In 18th century England crowds flocked to public hangings held in a carnival-like atmosphere.
A similar scene was enacted outside the Launceston gaol in Paterson Street in 1853, when thousands gathered to view the execution of James Dalton and Edward Kelly.
Both men were transported to Van Diemen's Land for theft, Dalton in 1836 aged 16 and Kelly in 1842 when he was only 12.
Dalton suffered excessive and harsh punishment and, in 1844, he absconded, committed an armed robbery and was sentenced to death. This was later commuted to transportation to Norfolk Island for life.
Kelly was sent to Point Puer boys' prison and in 1848 gained his freedom, only to be found guilty of stealing in 1849 and sentenced to another seven years.
He subsequently escaped, committed two robberies, and was also sent to Norfolk Island.
In the early 1850s, as the Norfolk Island settlement was disbanded, both Dalton and Kelly were returned to Van Diemen's Land.
On December 16, 1852 they escaped from Port Arthur and conducted a raid on Bona Vista near Avoca.
During the attack constable Thomas Buckmaster was shot dead.
Evading police, the duo travelled from Avoca to Forth, and made an incredible escape across Bass Strait in a stolen whaleboat.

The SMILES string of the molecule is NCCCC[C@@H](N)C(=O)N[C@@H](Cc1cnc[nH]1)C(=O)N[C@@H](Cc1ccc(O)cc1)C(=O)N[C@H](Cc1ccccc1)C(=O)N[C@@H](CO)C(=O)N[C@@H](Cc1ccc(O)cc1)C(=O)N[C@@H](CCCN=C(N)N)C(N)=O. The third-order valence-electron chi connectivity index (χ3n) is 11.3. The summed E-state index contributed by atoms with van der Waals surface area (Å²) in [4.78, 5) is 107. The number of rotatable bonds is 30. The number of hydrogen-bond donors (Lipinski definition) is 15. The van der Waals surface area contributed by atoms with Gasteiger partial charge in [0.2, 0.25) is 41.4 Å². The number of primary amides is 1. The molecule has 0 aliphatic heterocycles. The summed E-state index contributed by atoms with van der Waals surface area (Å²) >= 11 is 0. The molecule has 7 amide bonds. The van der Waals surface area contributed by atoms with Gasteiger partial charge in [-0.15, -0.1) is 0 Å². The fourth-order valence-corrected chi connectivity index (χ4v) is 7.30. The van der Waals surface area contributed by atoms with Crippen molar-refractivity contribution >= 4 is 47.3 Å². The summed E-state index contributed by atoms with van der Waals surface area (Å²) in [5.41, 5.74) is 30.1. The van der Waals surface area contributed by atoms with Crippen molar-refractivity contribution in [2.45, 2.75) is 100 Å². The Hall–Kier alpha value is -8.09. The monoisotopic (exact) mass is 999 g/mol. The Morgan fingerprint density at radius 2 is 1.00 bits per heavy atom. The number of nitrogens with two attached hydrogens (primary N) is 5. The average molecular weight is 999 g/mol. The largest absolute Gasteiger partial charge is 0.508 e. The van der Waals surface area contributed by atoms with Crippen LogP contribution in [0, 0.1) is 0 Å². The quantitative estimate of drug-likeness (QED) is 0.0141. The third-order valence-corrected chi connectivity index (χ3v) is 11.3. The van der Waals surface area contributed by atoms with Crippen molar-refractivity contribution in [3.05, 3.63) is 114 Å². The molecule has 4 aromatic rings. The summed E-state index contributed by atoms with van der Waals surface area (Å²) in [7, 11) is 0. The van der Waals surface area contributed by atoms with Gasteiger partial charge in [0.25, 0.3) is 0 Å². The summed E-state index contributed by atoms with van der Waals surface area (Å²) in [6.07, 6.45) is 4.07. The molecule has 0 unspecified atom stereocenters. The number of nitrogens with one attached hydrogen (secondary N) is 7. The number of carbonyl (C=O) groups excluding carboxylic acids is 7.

Late one night, in a Melbourne coffee shop, Dalton attempted to exchange Van Diemen's Land banknotes for gold. He was due to embark on a ship for England next day at first light.
His enquiry to the proprietor was overheard by another customer, a former police cadet.
Pretending to be a gold broker, the man lured Dalton to his "office" off Little Collins Street - in reality the rear entrance of the Swanston Street watchhouse. Kelly was arrested on the Melbourne wharves soon after.
The exploits of Dalton and Kelly generated enormous public interest.
When they arrived back in Launceston on the steamer Clarence on February 11, 1853, they were escorted to the gaol by 14 policemen and hundreds of people.
The Launceston Court House was packed for their trial. Both were found guilty and sentenced to death.
A crowd of 2000, including women and children, turned out to the gallows on April 26 to see them swing.
In his dying speech Dalton attempted to save Kelly by taking the blame.
He admitted the murder, saying it was provoked by injustice and mistreatment.
His words elicited the sympathy of the crowd, but it was to no avail. After shaking hands with those on the platform, the pair were hanged.